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Integral Health

The metaphysical basis for Integral Health — Integral Manifestation

Dr. Soumitra Basu

In the gestalt perspective, the whole is more than the sum of its parts. When the parts, though appearing discrete and separate, have an underlying commonality, an integrated perspective appears. If however, the parts not only reflect the whole but the whole itself is present in essence in each part and if each part is identified with the whole, we can begin to appreciate what we mean by integralism.

Integralism is a complex phenomenon. The One does not become the Many at the strike of a gong, nor does the Infinite change into finite one morning. Rather they co-exist as different poises of an Integral Reality. In Chapter V of The Life Divine, Sri Aurobindo characterises the existential aspect of Reality as Integral Manifestation. Reality is conceived to be One, whether manifest or unmanifest, and in the various forms and processes of manifestation. Reality is perceived in essence as a Being (or Non-being) while whatever has manifested within the limits of space and time have been termed as Becoming.

Some view ‘Being’ to be ‘Real’ and ‘Becoming’ to be illusory, ephemeral, existing only in subjective perception. Sri Aurobindo views both ‘Being’ and ‘Becoming’ to co-exist simultaneously:

“Being and Becoming are the single One. The One does not become the Many, but the One is for ever the Many even as the Many are for ever the One….

This One can be all because it is no one in particular, it can be all-pervading and eternal in its essence because it is not bound by Space or by Time. It is One but it is also multitudinous, its multitudes are the self-expression, not the denial, the abundance, not the division or fragmentation of its oneness. Each being of its multitudes seems to be a portion of the One… (1)”

This means that in each form of manifestation, the Infinite is present as a finite phenomenon of itself.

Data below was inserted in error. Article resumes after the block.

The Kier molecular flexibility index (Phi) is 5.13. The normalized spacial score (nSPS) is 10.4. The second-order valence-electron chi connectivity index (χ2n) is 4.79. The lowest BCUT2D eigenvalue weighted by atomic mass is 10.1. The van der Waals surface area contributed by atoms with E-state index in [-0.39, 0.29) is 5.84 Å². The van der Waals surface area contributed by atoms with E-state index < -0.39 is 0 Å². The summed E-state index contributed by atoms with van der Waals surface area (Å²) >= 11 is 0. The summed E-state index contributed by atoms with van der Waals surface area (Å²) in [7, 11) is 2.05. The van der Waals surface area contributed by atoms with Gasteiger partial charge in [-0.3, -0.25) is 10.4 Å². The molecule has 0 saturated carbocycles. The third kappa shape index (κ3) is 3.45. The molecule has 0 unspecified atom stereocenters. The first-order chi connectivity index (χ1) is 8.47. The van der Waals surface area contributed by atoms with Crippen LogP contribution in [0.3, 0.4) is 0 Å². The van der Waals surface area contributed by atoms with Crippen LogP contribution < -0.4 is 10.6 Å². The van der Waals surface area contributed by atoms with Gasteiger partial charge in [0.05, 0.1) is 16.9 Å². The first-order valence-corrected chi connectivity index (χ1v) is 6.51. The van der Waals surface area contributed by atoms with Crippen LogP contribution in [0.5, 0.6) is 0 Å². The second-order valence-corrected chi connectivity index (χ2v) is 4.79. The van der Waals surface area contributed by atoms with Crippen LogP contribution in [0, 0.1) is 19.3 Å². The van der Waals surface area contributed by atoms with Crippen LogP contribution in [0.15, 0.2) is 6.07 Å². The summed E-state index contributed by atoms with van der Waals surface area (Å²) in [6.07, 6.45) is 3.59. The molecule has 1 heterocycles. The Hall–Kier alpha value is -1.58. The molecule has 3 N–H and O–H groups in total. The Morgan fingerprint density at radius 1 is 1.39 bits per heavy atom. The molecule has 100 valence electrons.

If this is true, then what we term the manifestation is not a haphazard phenomenon. If all that is manifested is simultaneously another poise of that which exceeds the manifestation, then obviously, such a manifestation must follow its own law, rhythm and harmony. Indeed the manifested worlds have their own laws and processes, which are so exact and precise that the human mind has been able to systematise knowledge. The world of Matter has given rise to the physical sciences, the world of Life has given rise to the biological sciences and the world of Mind has given rise to the cognitive, psycho-social and metaphysical disciplines. Likewise, Reality, which is experientially perceived as a Oneness in essence that pervades and surpasses all manifested forms must have its own laws and processes. This Oneness is perceived and conceptualised in mystical disciplines in terms of ‘Consciousness’.

Actually, it is Consciousness that is the great underlying fact of existence, which formulates different planes at different levels of a graded universe. Consciousness is essentially the same throughout but variable in status, condition and operation. When mystics use the term ‘consciousness’, they refer to the essence of the ‘Being’ but Sri Aurobindo explains that the same is also the essence of ‘Becoming’. Only, when the same consciousness that is self-absorbed in the Being becomes the basis of all that is self-expressed in the Becoming, it has to have certain unique characteristics. These are: